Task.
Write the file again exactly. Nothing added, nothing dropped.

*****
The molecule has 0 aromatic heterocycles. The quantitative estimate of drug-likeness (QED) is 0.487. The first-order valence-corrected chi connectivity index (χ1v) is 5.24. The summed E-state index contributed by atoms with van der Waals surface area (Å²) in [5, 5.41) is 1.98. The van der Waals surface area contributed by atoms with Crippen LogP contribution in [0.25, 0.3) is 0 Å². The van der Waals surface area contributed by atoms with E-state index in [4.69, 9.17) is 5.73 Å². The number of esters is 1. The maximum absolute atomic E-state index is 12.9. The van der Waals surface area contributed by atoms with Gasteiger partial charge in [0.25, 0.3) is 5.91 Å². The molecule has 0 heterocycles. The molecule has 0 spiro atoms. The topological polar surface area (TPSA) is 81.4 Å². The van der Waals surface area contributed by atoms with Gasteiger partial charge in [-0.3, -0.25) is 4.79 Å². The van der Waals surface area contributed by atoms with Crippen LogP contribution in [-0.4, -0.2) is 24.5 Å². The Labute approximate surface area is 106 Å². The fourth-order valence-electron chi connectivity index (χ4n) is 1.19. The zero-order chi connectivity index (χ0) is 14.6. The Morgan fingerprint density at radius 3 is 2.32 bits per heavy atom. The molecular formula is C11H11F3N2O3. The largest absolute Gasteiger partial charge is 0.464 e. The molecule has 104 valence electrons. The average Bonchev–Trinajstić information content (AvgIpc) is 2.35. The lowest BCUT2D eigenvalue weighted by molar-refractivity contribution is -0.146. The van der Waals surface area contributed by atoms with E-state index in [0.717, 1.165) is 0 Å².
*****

The molecule has 0 aromatic heterocycles. The quantitative estimate of drug-likeness (QED) is 0.487. The first-order valence-corrected chi connectivity index (χ1v) is 5.24. The summed E-state index contributed by atoms with van der Waals surface area (Å²) in [5, 5.41) is 1.98. The van der Waals surface area contributed by atoms with Crippen LogP contribution in [0.25, 0.3) is 0 Å². The van der Waals surface area contributed by atoms with E-state index in [4.69, 9.17) is 5.73 Å². The number of esters is 1. The maximum absolute atomic E-state index is 12.9. The van der Waals surface area contributed by atoms with Gasteiger partial charge in [0.25, 0.3) is 5.91 Å². The molecule has 0 heterocycles. The molecule has 0 spiro atoms. The topological polar surface area (TPSA) is 81.4 Å². The van der Waals surface area contributed by atoms with Gasteiger partial charge in [-0.3, -0.25) is 4.79 Å². The van der Waals surface area contributed by atoms with Crippen LogP contribution in [-0.4, -0.2) is 24.5 Å². The Labute approximate surface area is 106 Å². The fourth-order valence-electron chi connectivity index (χ4n) is 1.19. The zero-order chi connectivity index (χ0) is 14.6. The Morgan fingerprint density at radius 3 is 2.32 bits per heavy atom. The molecular formula is C11H11F3N2O3. The largest absolute Gasteiger partial charge is 0.464 e. The molecule has 104 valence electrons. The average Bonchev–Trinajstić information content (AvgIpc) is 2.35. The lowest BCUT2D eigenvalue weighted by molar-refractivity contribution is -0.146. The van der Waals surface area contributed by atoms with E-state index in [0.717, 1.165) is 0 Å².